Reveal

Both players reveal their Power Dials and selected combat cards simultaneously. The value provided by any combat cards provides an additional bonus to the power you spend from the Power Track as indicated on your Power Dial.

The player with the highest total power wins the combat (ties go to the attacking player). Both players then pay the amount of power they selected on their Power Dials, and they discard any combat cards they used face-up (you don't adjust the Power Track for combat cards-they're just a temporary boost).

Winner: The winner gains (or maintains) control of the territory and all resource tokens on it. The winner also places 1 star token in the combat space of the Triumph Track if they haven't already placed 2 stars for combat victories. If the winner was the attacker, they lose 1 popularity for each worker they forced to retreat by initiating and winning combat. Also, if there was an encounter token on the territory and the winner has a character there, they now perform the encounter.

Loser: The loser must retreat all of their units-mechs, characters, and workers-from the combat territory to their home base (pick up those units and put them down on their home base). All resources those units were carrying remain on the territory and are now under the control of the winner. If the loser revealed at least 1 power on the dial or through combat cards, they gain 1 combat card as they retreat.

Limited Stars and Game End: Each player can gain a maximum of 2 stars for winning combat (with the exception of the Saxon player, who can gain unlimited combat victory stars), but they may still engage in future combats after they've achieved those 2 stars. If your 6th star is placed but you still have a combat remaining on your turn, the game ends and any units you moved to initiate that combat will move back to the territory from whence they came.

Battle in a lake: Lake battles can happen between factions like Polania and Nordic that have activated lake-related mech abilities. If a mech transporting workers is attacked while on a lake and the attacker wins combat, the attacking player loses 1 popularity for each of those workers (they are forced to retreat with the mech to their home base).


Encounters

As your character treks across Eastern Europa, they will encounter a number of local people and situations.

Each encounter will present you with three options to determine how you want to interact with the people. The choice you make will often impact the peoples' view of you, represented in the game by your popularity.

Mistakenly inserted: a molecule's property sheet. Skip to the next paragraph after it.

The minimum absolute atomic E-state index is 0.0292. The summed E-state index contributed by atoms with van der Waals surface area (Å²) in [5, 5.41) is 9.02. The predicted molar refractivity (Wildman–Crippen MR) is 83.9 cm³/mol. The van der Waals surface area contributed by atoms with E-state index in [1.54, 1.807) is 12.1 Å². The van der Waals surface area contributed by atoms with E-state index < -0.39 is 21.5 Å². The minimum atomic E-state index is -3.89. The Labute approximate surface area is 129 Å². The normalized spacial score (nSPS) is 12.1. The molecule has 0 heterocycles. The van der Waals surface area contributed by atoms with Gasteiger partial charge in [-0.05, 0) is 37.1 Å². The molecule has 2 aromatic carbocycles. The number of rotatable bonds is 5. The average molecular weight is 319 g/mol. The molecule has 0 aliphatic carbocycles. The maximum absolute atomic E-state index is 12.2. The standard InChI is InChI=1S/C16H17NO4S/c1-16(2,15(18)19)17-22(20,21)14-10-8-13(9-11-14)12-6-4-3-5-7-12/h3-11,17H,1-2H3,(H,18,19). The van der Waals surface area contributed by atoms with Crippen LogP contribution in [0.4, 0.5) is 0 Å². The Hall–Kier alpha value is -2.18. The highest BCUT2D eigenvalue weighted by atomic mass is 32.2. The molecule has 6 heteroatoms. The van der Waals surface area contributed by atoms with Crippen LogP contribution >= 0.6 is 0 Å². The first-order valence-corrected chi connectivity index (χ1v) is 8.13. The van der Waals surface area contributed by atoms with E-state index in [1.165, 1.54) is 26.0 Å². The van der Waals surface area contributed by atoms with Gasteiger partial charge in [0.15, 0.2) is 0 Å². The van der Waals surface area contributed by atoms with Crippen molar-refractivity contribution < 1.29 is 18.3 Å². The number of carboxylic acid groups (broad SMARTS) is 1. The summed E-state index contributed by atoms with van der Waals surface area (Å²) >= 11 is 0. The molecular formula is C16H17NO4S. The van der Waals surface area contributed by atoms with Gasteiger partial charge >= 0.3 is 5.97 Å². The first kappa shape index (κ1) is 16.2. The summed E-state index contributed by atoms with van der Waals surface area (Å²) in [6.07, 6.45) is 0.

When you move your character onto a territory with an encounter token on it, their movement ends and they cannot move again this turn. When your Move action is completely over and you've resolved all combats (but before you take a bottom-row action, if applicable), discard the encounter token and draw an encounter card. Only characters will trigger an encounter.

Show the art to the other players and read the thematic text (the text in all caps) out loud. Then read through the various costs and benefits on the options and choose one (you must choose one and pay the cost if applicable, though you may gain as much of the benefit as you'd like). After you make your selection, discard the encounter card to the bottom of the encounter deck face-down.

Required cost and optional benefit: If you don't have popularity or coins to pay for certain options, those options aren't available. You may gain as much of the benefit as you like (e.g., if a benefit would give you 2 metal and 1 worker but you don't want the worker, you can just gain the 2 metal).

Benefit Location: Any resources, structures, mechs, or workers you gain from the encounter card go on the same territory as your character (i.e., where the encounter took place).

Isolated cost and benefit: If an encounter card instructs you to gain something or perform an action, you do not pay any additional costs or gain additional benefits beyond those on the encounter card, nor do you trigger any Recruit Ongoing Bonuses.

Combat: If a character moves onto a territory with an encounter token and an opponent's mech, thus initiating combat, the encounter only happens after the character wins combat.

Otherwise the encounter token remains on the territory.

Number: The number in the upper left corner is just for referencing the card for questions posted.

Designer's Note: We made a specific design decision with the beautifully illustrated encounter cards: Rather than tell the players what they're seeing through a label or flavor text, we'll let you use your eyes to see the scene you've stumbled upon. There's often a lot happening in these scenes (it's usually not just one specific thing that's happening), and the three options explain the various ways in which you can act.